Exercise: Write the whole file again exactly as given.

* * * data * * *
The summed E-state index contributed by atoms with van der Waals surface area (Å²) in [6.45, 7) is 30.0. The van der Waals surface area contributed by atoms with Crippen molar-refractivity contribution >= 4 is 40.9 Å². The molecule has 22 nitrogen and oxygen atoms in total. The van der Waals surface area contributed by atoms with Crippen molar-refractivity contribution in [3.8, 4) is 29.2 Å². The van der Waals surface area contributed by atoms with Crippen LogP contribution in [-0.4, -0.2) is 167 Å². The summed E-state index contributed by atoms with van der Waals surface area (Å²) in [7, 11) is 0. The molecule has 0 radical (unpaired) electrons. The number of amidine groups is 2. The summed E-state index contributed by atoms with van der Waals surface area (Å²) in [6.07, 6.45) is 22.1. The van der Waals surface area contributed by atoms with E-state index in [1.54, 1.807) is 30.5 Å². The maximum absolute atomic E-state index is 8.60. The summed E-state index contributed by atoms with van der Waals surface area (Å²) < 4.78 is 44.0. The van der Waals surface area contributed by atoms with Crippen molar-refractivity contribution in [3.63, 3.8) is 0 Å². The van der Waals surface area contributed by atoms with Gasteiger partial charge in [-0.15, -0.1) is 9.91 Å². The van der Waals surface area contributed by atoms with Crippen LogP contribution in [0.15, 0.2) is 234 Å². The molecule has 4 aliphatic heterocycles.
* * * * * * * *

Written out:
The summed E-state index contributed by atoms with van der Waals surface area (Å²) in [6.45, 7) is 30.0. The van der Waals surface area contributed by atoms with Crippen molar-refractivity contribution >= 4 is 40.9 Å². The molecule has 22 nitrogen and oxygen atoms in total. The van der Waals surface area contributed by atoms with Crippen molar-refractivity contribution in [3.8, 4) is 29.2 Å². The van der Waals surface area contributed by atoms with Crippen LogP contribution in [-0.4, -0.2) is 167 Å². The summed E-state index contributed by atoms with van der Waals surface area (Å²) in [7, 11) is 0. The molecule has 0 radical (unpaired) electrons. The number of amidine groups is 2. The summed E-state index contributed by atoms with van der Waals surface area (Å²) in [6.07, 6.45) is 22.1. The van der Waals surface area contributed by atoms with E-state index in [1.54, 1.807) is 30.5 Å². The maximum absolute atomic E-state index is 8.60. The summed E-state index contributed by atoms with van der Waals surface area (Å²) < 4.78 is 44.0. The van der Waals surface area contributed by atoms with Crippen molar-refractivity contribution in [3.63, 3.8) is 0 Å². The van der Waals surface area contributed by atoms with Gasteiger partial charge in [-0.15, -0.1) is 9.91 Å². The van der Waals surface area contributed by atoms with Crippen LogP contribution in [0.15, 0.2) is 234 Å². The molecule has 4 aliphatic heterocycles.